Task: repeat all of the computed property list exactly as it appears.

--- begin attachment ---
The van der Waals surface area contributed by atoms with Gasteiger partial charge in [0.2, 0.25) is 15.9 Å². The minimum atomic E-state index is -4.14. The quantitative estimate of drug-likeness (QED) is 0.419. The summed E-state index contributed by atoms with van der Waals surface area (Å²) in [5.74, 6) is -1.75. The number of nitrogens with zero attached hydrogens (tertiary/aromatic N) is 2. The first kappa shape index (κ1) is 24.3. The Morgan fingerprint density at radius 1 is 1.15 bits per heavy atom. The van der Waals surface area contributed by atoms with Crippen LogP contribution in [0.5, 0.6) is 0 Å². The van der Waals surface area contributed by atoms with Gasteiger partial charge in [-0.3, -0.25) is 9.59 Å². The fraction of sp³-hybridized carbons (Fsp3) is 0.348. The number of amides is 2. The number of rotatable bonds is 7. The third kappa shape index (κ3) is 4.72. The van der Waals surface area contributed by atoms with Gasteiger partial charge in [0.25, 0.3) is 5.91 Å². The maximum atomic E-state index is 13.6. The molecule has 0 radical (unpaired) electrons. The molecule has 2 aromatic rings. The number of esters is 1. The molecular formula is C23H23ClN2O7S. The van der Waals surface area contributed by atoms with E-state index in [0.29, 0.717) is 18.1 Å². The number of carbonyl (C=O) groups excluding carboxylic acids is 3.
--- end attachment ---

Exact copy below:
The van der Waals surface area contributed by atoms with Gasteiger partial charge in [0.2, 0.25) is 15.9 Å². The minimum atomic E-state index is -4.14. The quantitative estimate of drug-likeness (QED) is 0.419. The summed E-state index contributed by atoms with van der Waals surface area (Å²) in [5.74, 6) is -1.75. The number of nitrogens with zero attached hydrogens (tertiary/aromatic N) is 2. The first kappa shape index (κ1) is 24.3. The Morgan fingerprint density at radius 1 is 1.15 bits per heavy atom. The van der Waals surface area contributed by atoms with Crippen LogP contribution in [0.5, 0.6) is 0 Å². The van der Waals surface area contributed by atoms with Gasteiger partial charge in [-0.3, -0.25) is 9.59 Å². The fraction of sp³-hybridized carbons (Fsp3) is 0.348. The number of amides is 2. The number of rotatable bonds is 7. The third kappa shape index (κ3) is 4.72. The van der Waals surface area contributed by atoms with Gasteiger partial charge in [0.25, 0.3) is 5.91 Å². The maximum atomic E-state index is 13.6. The molecule has 0 radical (unpaired) electrons. The molecule has 2 aromatic rings. The number of esters is 1. The molecular formula is C23H23ClN2O7S. The van der Waals surface area contributed by atoms with E-state index in [0.29, 0.717) is 18.1 Å². The number of carbonyl (C=O) groups excluding carboxylic acids is 3.